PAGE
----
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Illustration: Sarah Grillo/Axios

U.S. government bonds could breakout further after yields on the benchmark 10-year Treasury note ticked up to their highest since early June last week.

But, but, but: Strategists say this move is about an improving outlook for economic growth rather than just inflation.

What it means: Economic growth comes with inflation but for much of the year investors have been betting the massive increase in the U.S. money supply as a result of stimulus efforts from the Fed and Congress would deliver inflation that might not include growth.

  • That led to a bonanza for gold, silver, Treasury Inflation-Protected Securities and other inflation hedges, and a decline in the dollar.
  • But those assets have reversed much of their earlier gains of late and remained tied down in tight ranges while U.S. government debt yields have surged.

What we're hearing: There's a clear pickup that began after the first presidential debate on Sept. 29, as investors have bet on a Joe Biden victory and blue wave Democratic takeover of Congress that could lead to substantial government spending, including an infrastructure bill. But it's not all politics.

  • It's about "a bounce in economic activity, writ large, expectations of a little more inflation from Fed policy and natural economic trends as well as those politically related issues," Guy LeBas, chief fixed income strategist at Janney Montgomery Scott, tells Axios.

The intrigue: Yields on the 10-year note are even edging above their 200-day moving average for the first time since December 2018, Reuters notes.

Watch this space: Net short bets on the 30-year Treasury bond — which has seen yields jump by 19 basis points since Oct. 1 — reached an all-time high earlier this month, reflecting investors' bets that yields will continue to rise.

  • “It may now be time to flip thinking on U.S. rates where instead of mechanically buying dips ... upticks in bond prices now need to be sold,” analysts at Citigroup wrote in a note to clients Friday.

Where it stands: Top Fed officials, including vice chair Richard Clarida and governor Lael Brainard, have suggested that the Fed could ratchet up its bond-buying program, especially longer-dated bonds, pushing up prices and reeling in yields.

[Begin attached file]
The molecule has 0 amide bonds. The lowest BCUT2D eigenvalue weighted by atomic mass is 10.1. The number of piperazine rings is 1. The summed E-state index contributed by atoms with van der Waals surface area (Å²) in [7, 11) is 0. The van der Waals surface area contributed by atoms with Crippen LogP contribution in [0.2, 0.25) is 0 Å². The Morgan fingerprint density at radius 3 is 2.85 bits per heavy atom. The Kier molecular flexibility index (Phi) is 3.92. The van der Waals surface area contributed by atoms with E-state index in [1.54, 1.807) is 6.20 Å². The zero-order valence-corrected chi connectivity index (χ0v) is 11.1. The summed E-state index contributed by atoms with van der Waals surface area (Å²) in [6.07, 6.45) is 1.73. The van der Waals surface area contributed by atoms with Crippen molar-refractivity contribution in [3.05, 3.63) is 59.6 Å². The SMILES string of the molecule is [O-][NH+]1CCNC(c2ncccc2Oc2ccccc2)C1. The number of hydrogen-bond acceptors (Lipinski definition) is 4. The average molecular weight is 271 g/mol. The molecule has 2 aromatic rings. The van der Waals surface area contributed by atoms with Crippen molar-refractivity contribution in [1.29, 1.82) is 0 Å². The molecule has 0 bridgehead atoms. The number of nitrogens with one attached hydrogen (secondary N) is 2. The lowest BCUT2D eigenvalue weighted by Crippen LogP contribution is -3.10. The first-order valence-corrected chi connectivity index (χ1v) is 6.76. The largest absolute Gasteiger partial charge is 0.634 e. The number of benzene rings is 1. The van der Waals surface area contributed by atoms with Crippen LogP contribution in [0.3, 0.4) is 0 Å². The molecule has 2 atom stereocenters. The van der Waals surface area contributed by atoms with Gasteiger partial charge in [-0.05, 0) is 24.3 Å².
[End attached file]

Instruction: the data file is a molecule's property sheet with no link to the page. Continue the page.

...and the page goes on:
• But analysts believe the Fed will stand pat if lawmakers can produce a fiscal spending package.
  • "If long-term interest rates rose along with economic confidence and more supply from fiscal authorities, I don’t think the Fed would alter their bond-buying plan," LeBas says. "That’s what they want."

Go deeper

Dion Rabouin, author of Markets
Dec 3, 2020 - Economy & Business

Fed's Beige Book shows underwhelming economic growth

Illustration: Sarah Grillo/Axios

The Fed's latest survey of its business contacts around the country revealed a weakening labor market that could give the central bank grounds to ramp up its massive bond-buying program when its policy-setting committee meets later this month.

What happened: While most districts said they were still seeing a modest or moderate economic expansion, four districts described little or no growth.

Dan Primack, author of Pro Rata
7 hours ago - Technology

TikTok gets more time (again)

Illustration: Aïda Amer/Axios

The White House is again giving TikTok's Chinese parent company more to satisfy national security concerns, rather than initiating legal action, a source familiar with the situation tells Axios.

The state of play: China's ByteDance had until Friday to resolve issues raised by the Committee on Foreign Investment in the U.S. (CFIUS), which is chaired by Treasury secretary Steve Mnuchin. This was the company's third deadline, with CFIUS having provided two earlier extensions.

Federal judge orders Trump administration to restore DACA

DACA recipients and their supporters rally outside the U.S. Supreme Court on June 18. Photo: Drew Angerer via Getty

A federal judge on Friday ordered the Trump administration to fully restore the Deferred Action for Childhood Arrivals program, giving undocumented immigrants who arrived in the U.S. as children a chance to petition for protection from deportation.

Why it matters: DACA was implemented under former President Obama, but President Trump has sought to undo the program since taking office. Friday’s ruling will require Department of Homeland Security officers to begin accepting applications starting Monday and guarantee that work permits are valid for two years.

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